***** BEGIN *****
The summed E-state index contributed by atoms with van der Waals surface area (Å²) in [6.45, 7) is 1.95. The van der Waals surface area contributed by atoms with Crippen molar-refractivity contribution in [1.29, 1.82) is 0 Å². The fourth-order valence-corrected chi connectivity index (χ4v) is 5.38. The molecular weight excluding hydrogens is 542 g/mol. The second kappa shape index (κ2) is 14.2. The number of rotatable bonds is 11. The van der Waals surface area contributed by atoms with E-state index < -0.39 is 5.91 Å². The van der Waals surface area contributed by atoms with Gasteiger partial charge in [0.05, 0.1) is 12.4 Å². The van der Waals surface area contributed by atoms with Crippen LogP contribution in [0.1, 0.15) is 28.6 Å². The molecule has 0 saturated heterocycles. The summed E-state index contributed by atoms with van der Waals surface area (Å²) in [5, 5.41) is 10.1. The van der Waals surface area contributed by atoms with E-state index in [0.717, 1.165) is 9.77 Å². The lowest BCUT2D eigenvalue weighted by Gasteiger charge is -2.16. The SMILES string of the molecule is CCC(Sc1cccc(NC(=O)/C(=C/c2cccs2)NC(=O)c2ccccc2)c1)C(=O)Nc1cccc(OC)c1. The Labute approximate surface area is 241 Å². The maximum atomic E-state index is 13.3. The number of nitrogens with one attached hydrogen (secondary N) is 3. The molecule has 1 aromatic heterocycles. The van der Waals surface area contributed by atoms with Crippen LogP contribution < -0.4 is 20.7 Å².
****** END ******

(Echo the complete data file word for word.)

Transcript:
The summed E-state index contributed by atoms with van der Waals surface area (Å²) in [6.45, 7) is 1.95. The van der Waals surface area contributed by atoms with Crippen molar-refractivity contribution in [1.29, 1.82) is 0 Å². The fourth-order valence-corrected chi connectivity index (χ4v) is 5.38. The molecular weight excluding hydrogens is 542 g/mol. The second kappa shape index (κ2) is 14.2. The number of rotatable bonds is 11. The van der Waals surface area contributed by atoms with E-state index < -0.39 is 5.91 Å². The van der Waals surface area contributed by atoms with Gasteiger partial charge in [0.05, 0.1) is 12.4 Å². The van der Waals surface area contributed by atoms with Crippen LogP contribution in [0.1, 0.15) is 28.6 Å². The molecule has 0 saturated heterocycles. The summed E-state index contributed by atoms with van der Waals surface area (Å²) in [5, 5.41) is 10.1. The van der Waals surface area contributed by atoms with E-state index in [0.717, 1.165) is 9.77 Å². The lowest BCUT2D eigenvalue weighted by Gasteiger charge is -2.16. The SMILES string of the molecule is CCC(Sc1cccc(NC(=O)/C(=C/c2cccs2)NC(=O)c2ccccc2)c1)C(=O)Nc1cccc(OC)c1. The Labute approximate surface area is 241 Å². The maximum atomic E-state index is 13.3. The number of nitrogens with one attached hydrogen (secondary N) is 3. The molecule has 1 aromatic heterocycles. The van der Waals surface area contributed by atoms with Crippen LogP contribution < -0.4 is 20.7 Å².